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A scan of the external macro-environment in which the firm operates can be expressed in terms of the following factors: Political Economic Social Technological The acronym PEST (or sometimes rearranged as “STEP”) is used to describe a framework for the analysis of these macroenvironmental factors. A PEST analysis fits into an overall environmental scan as shown in the following diagram:       Environmental Scan           /   \ External Analysis     Internal Analysis     /                       \   Macroenvironment  Microenvironment      |   P.E.S.T.          Political Factors Political factors include government regulations and legal issues and define both formal and informal rules under which the firm must operate. Some examples include: tax policy employment laws environmental regulations trade restrictions and tariffs political stability   Economic Factors Economic factors affect the purchasing power of potential customers and the firm’s cost of capital. The following are examples of factors in the macroeconomy: economic growth interest rates exchange rates inflation rate   Social Factors Social factors include the demographic and cultural aspects of the external macroenvironment. These factors affect customer needs and the size of potential markets. Some social factors include: health consciousness population growth rate age distribution career attitudes emphasis on safety   Technological Factors Technological…

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SWOT Analysis

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  A scan of the internal and external environment is an important part of the strategic planning process. Environmental factors internal to the firm usually can be classified as strengths (S) or weaknesses (W), and those external to the firm can be classified as opportunities (O) or threats (T). Such an analysis of the strategic environment is referred to as a SWOT analysis. The SWOT analysis provides information that is helpful in matching the firm’s resources and capabilities to the competitive environment in which it operates. As such, it is instrumental in strategy formulation and selection. The following diagram shows how a SWOT analysis fits into an environmental scan:   SWOT Analysis Framework   Environmental Scan           / \            Internal Analysis       External Analysis / \                  / \ Strengths   Weaknesses       Opportunities   Threats | SWOT Matrix Strengths A firm’s strengths are its resources and capabilities that can be used as a basis for developing a competitive advantage. Examples of such strengths include: patents strong brand names good reputation among customers cost advantages from proprietary know-how exclusive access to high grade natural resources favorable access to distribution networks   Weaknesses The absence of certain strengths may be viewed as a weakness. For example, each of the…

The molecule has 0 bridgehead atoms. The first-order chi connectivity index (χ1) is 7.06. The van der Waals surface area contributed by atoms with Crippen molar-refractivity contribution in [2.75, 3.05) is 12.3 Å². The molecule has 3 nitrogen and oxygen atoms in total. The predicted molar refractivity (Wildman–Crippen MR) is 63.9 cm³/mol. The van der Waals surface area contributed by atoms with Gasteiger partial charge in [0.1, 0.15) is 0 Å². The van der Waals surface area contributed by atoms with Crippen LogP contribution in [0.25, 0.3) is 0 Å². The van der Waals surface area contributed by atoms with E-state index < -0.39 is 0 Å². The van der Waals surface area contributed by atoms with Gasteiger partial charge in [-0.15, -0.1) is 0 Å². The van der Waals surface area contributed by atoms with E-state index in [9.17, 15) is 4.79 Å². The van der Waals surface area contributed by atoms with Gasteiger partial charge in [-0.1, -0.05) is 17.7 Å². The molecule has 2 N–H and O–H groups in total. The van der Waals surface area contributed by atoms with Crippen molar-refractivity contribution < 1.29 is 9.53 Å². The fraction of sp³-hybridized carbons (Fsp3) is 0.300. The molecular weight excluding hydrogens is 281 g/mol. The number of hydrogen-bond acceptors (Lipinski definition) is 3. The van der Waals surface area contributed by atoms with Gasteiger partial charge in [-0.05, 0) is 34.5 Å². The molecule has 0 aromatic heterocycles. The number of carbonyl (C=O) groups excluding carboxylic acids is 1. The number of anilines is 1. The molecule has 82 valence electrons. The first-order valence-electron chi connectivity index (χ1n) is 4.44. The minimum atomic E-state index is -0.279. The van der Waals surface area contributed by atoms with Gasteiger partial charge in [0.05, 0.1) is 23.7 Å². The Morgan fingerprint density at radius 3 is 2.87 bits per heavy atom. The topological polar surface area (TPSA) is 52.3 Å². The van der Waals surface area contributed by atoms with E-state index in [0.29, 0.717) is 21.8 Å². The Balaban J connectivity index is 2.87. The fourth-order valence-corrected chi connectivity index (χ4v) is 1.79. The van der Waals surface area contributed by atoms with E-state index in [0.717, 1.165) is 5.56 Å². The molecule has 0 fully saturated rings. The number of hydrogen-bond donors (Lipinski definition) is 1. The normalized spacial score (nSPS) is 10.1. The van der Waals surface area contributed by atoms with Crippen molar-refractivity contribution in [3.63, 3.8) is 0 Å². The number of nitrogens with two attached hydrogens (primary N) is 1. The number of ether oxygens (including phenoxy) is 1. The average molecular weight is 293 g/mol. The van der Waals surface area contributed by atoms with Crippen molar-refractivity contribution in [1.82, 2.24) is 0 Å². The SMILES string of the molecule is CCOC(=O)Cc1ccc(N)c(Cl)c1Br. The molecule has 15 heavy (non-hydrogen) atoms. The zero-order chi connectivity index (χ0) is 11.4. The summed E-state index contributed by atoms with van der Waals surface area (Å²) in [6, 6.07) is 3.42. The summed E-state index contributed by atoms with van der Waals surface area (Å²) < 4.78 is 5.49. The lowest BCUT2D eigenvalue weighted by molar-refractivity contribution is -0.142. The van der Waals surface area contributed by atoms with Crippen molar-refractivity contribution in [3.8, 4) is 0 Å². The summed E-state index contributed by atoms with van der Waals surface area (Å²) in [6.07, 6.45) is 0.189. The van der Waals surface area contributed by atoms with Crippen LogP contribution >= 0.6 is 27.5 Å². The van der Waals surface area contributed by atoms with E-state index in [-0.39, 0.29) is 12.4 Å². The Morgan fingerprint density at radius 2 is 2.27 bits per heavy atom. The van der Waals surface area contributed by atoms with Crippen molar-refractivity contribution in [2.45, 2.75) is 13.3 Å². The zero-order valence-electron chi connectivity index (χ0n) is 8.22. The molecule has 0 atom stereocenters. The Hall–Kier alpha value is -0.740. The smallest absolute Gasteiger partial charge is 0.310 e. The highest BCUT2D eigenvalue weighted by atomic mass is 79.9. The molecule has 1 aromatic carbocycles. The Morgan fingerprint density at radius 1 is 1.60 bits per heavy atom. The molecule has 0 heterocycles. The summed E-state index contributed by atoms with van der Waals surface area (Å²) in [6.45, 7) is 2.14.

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Competitive Advantage

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When a firm sustains profits that exceed the average for its industry, the firm is said to possess a competitive advantage over its rivals. The goal of much of business strategy is to achieve a sustainable competitive advantage. Michael Porter identified two basic types of competitive advantage: • cost advantage • differentiation advantage A competitive advantage exists when the firm is able to deliver the same benefits as competitors but at a lower cost (cost advantage), or deliver benefits that exceed those of competing products (differentiation advantage). Thus, a competitive advantage enables the firm to create superior value for its customers and superior profits for itself. Cost and differentiation advantages are known as positional advantages since they describe the firm’s position in the industry as a leader in either cost or differentiation. A resource-based view emphasizes that a firm utilizes its resources and capabilities to create a competitive advantage that ultimately results in superior value creation. The following diagram combines the resource-based and positioning views to illustrate the concept of competitive advantage: A Model of Competitive Advantage Resources Distinctive Competencies Cost Advantage or Differentiation Advantage Value Creation Capabilities Resources and Capabilities According to the resource-based view, in order to develop…

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Porter’s Five Forces